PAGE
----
\[ k(x, x') = \sigma^2 \mathrm{I}_{xx} \]
sigma = 2.0
cov = pm.gp.cov.WhiteNoise(sigma)

X = np.linspace(0, 2, 200)[:, None]
K = cov(X).eval()

plt.plot(
    X,
    pm.draw(pm.MvNormal.dist(mu=np.zeros(len(K)), cov=K, shape=len(K)), draws=3, random_seed=rng).T,
)
plt.title("Samples from the GP prior")
plt.ylabel("y")
plt.xlabel("X");
../_images/dda27e8c2ad3118a21fa3016a395fdda66e30d94480d4e9dfb250e54527e8185.png

Constant#

\[ k(x, x') = c \]
c = 2.0
cov = pm.gp.cov.Constant(c)
# Add white noise to stabilise
cov += pm.gp.cov.WhiteNoise(1e-6)

X = np.linspace(0, 2, 200)[:, None]
K = cov(X).eval()

plt.plot(
    X,
    pm.draw(pm.MvNormal.dist(mu=np.zeros(len(K)), cov=K, shape=len(K)), draws=3, random_seed=rng).T,
)
plt.title("Samples from the GP prior")
plt.ylabel("y")
plt.xlabel("X");
../_images/53335b03a7c6a3f0b5f0c93dc53e0679883e4c3f0089118176a0ec6fe4929a9f.png

Rational Quadratic#

\[ k(x, x') = \left(1 + \frac{(x - x')^2}{2\alpha\ell^2} \right)^{-\alpha} \]
alpha = 0.1
ls = 0.2
tau = 2.0
cov = tau * pm.gp.cov.RatQuad(1, ls, alpha)

X = np.linspace(0, 2, 200)[:, None]
K = cov(X).eval()

plt.plot(
    X,
    pm.draw(pm.MvNormal.dist(mu=np.zeros(len(K)), cov=K, shape=len(K)), draws=3, random_seed=rng).T,
)
plt.title("Samples from the GP prior")
plt.ylabel("y")
plt.xlabel("X");
../_images/8549b9984798989fd7a4553e48d76d371fbca4006577e1c407158249463c2906.png

Exponential#

\[ k(x, x') = \mathrm{exp}\left[ -\frac{||x - x'||}{2\ell^2} \right] \]
inverse_lengthscale = 5
cov = pm.gp.cov.Exponential(1, ls_inv=inverse_lengthscale)

X = np.linspace(0, 2, 200)[:, None]
K = cov(X).eval()

plt.plot(
    X,
    pm.draw(pm.MvNormal.dist(mu=np.zeros(len(K)), cov=K, shape=len(K)), draws=3, random_seed=rng).T,
)
plt.title("Samples from the GP prior")
plt.ylabel("y")
plt.xlabel("X");
../_images/3eda5b7d11de899fa983a59ecba0a15dae38bb7e5ed618319dd2c6386b6b1f9b.png

Matern 5/2#

\[ k(x, x') = \left(1 + \frac{\sqrt{5(x - x')^2}}{\ell} + \frac{5(x-x')^2}{3\ell^2}\right) \mathrm{exp}\left[ - \frac{\sqrt{5(x - x')^2}}{\ell} \right] \]
ls = 0.2
tau = 2.0
cov = tau * pm.gp.cov.Matern52(1, ls)

X = np.linspace(0, 2, 200)[:, None]
K = cov(X).eval()

plt.plot(
    X,
    pm.draw(pm.MvNormal.dist(mu=np.zeros(len(K)), cov=K, shape=len(K)), draws=3, random_seed=rng).T,
)
plt.title("Samples from the GP prior")
plt.ylabel("y")
plt.xlabel("X");
../_images/f6109202ca54a85898067e1b743f9a4ac09d5eea934c51b9687af1c40e764f3f.png

Matern 3/2#

\[ k(x, x') = \left(1 + \frac{\sqrt{3(x - x')^2}}{\ell}\right) \mathrm{exp}\left[ - \frac{\sqrt{3(x - x')^2}}{\ell} \right] \]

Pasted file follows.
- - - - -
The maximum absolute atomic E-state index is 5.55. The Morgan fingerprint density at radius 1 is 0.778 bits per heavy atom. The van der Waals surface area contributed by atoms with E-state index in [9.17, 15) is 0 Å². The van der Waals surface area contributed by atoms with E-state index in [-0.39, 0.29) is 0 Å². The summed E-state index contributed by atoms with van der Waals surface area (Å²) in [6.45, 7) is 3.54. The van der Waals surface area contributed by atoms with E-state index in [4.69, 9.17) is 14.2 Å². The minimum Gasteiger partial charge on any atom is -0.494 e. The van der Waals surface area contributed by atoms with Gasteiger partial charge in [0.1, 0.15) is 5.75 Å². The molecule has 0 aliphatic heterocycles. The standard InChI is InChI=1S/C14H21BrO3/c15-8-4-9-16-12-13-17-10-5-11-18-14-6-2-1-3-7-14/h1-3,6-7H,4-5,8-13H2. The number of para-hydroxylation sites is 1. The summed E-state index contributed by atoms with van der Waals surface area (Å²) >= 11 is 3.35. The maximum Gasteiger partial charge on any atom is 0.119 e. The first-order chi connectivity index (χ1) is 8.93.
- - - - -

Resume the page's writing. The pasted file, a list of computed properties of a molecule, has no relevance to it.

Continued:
ls = 0.2
tau = 2.0
cov = tau * pm.gp.cov.Matern32(1, ls)

X = np.linspace(0, 2, 200)[:, None]
K = cov(X).eval()

plt.plot(
    X,
    pm.draw(pm.MvNormal.dist(mu=np.zeros(len(K)), cov=K, shape=len(K)), draws=3, random_seed=rng).T,
)
plt.title("Samples from the GP prior")
plt.ylabel("y")
plt.xlabel("X");
../_images/e2fa9c9468a837fdddbefbd122276bb48fa0cbbdf8f2fbdc313c498a0b3f53a8.png

Matern 1/2#

\[k(x, x') = \mathrm{exp}\left[ -\frac{(x - x')^2}{\ell} \right]\]
ls = 0.2
tau = 2.0
cov = tau * pm.gp.cov.Matern12(1, ls)

X = np.linspace(0, 2, 200)[:, None]
K = cov(X).eval()

plt.plot(
    X,
    pm.draw(pm.MvNormal.dist(mu=np.zeros(len(K)), cov=K, shape=len(K)), draws=3, random_seed=rng).T,
)
plt.title("Samples from the GP prior")
plt.ylabel("y")
plt.xlabel("X");
../_images/5ef0a93f9a4b10217c97bd468f85aae5e22955240f18e51c98756bdbdb157d55.png

Cosine#

\[ k(x, x') = \mathrm{cos}\left( 2 \pi \frac{||x - x'||}{ \ell^2} \right) \]
period = 0.5
cov = pm.gp.cov.Cosine(1, period)
# Add white noise to stabilise
cov += pm.gp.cov.WhiteNoise(1e-4)

X = np.linspace(0, 2, 200)[:, None]
K = cov(X).eval()

plt.plot(
    X,
    pm.draw(pm.MvNormal.dist(mu=np.zeros(len(K)), cov=K, shape=len(K)), draws=3, random_seed=rng).T,
)
plt.title("Samples from the GP prior")
plt.ylabel("y")
plt.xlabel("X");
../_images/886f7618f8b4955bd97b04e9da836643f177611fd5b2b25eb87794bfaa62c150.png

Linear#

\[ k(x, x') = (x - c)(x' - c) \]
c = 1.0
tau = 2.0
cov = tau * pm.gp.cov.Linear(1, c)
# Add white noise to stabilise
cov += pm.gp.cov.WhiteNoise(1e-6)

X = np.linspace(0, 2, 200)[:, None]
K = cov(X).eval()

plt.plot(
    X,
    pm.draw(pm.MvNormal.dist(mu=np.zeros(len(K)), cov=K, shape=len(K)), draws=3, random_seed=rng).T,
)
plt.title("Samples from the GP prior")
plt.ylabel("y")
plt.xlabel("X");
../_images/90025fef54e6828bea3f5f55d0de0ce2603ab3af4a0439f00f07cc6cd05d3994.png

Polynomial#

\[ k(x, x') = [(x - c)(x' - c) + \mathrm{offset}]^{d} \]
c = 1.0
d = 3
offset = 1.0
tau = 0.1
cov = tau * pm.gp.cov.Polynomial(1, c=c, d=d, offset=offset)
# Add white noise to stabilise
cov += pm.gp.cov.WhiteNoise(1e-6)

X = np.linspace(0, 2, 200)[:, None]
K = cov(X).eval()

plt.plot(
    X,
    pm.draw(pm.MvNormal.dist(mu=np.zeros(len(K)), cov=K, shape=len(K)), draws=3, random_seed=rng).T,
)